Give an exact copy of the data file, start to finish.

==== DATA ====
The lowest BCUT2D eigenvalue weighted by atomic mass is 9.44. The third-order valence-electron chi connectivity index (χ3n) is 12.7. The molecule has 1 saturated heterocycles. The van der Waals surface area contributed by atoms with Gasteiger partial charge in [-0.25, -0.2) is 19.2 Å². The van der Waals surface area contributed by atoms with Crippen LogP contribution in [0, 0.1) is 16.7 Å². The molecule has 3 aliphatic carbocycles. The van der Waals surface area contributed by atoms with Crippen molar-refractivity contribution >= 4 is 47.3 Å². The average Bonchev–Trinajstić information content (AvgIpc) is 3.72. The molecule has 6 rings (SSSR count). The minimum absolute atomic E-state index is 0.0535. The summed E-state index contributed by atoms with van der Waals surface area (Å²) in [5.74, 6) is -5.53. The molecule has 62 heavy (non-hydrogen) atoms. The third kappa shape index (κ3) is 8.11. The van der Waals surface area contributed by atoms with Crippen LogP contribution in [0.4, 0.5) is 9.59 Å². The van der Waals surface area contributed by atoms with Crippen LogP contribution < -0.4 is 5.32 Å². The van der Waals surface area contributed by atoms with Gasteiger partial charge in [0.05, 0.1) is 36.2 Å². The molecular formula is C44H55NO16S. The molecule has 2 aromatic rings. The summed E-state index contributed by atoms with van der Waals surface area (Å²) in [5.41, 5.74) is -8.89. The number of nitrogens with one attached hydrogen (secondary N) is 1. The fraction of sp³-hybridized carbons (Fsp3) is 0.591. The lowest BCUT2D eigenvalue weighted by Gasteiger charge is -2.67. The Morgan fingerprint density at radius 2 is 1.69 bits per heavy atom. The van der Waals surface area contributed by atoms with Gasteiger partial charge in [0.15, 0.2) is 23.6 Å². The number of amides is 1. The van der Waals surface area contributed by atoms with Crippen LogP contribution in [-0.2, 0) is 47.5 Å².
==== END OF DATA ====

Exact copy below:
The lowest BCUT2D eigenvalue weighted by atomic mass is 9.44. The third-order valence-electron chi connectivity index (χ3n) is 12.7. The molecule has 1 saturated heterocycles. The van der Waals surface area contributed by atoms with Gasteiger partial charge in [-0.25, -0.2) is 19.2 Å². The van der Waals surface area contributed by atoms with Crippen LogP contribution in [0, 0.1) is 16.7 Å². The molecule has 3 aliphatic carbocycles. The van der Waals surface area contributed by atoms with Crippen molar-refractivity contribution >= 4 is 47.3 Å². The average Bonchev–Trinajstić information content (AvgIpc) is 3.72. The molecule has 6 rings (SSSR count). The minimum absolute atomic E-state index is 0.0535. The summed E-state index contributed by atoms with van der Waals surface area (Å²) in [5.74, 6) is -5.53. The molecule has 62 heavy (non-hydrogen) atoms. The third kappa shape index (κ3) is 8.11. The van der Waals surface area contributed by atoms with Crippen LogP contribution in [0.4, 0.5) is 9.59 Å². The van der Waals surface area contributed by atoms with Crippen LogP contribution < -0.4 is 5.32 Å². The van der Waals surface area contributed by atoms with Gasteiger partial charge in [0.05, 0.1) is 36.2 Å². The molecular formula is C44H55NO16S. The molecule has 2 aromatic rings. The summed E-state index contributed by atoms with van der Waals surface area (Å²) in [5.41, 5.74) is -8.89. The number of nitrogens with one attached hydrogen (secondary N) is 1. The fraction of sp³-hybridized carbons (Fsp3) is 0.591. The lowest BCUT2D eigenvalue weighted by Gasteiger charge is -2.67. The Morgan fingerprint density at radius 2 is 1.69 bits per heavy atom. The van der Waals surface area contributed by atoms with Gasteiger partial charge in [0.15, 0.2) is 23.6 Å². The number of amides is 1. The van der Waals surface area contributed by atoms with Crippen LogP contribution in [-0.2, 0) is 47.5 Å².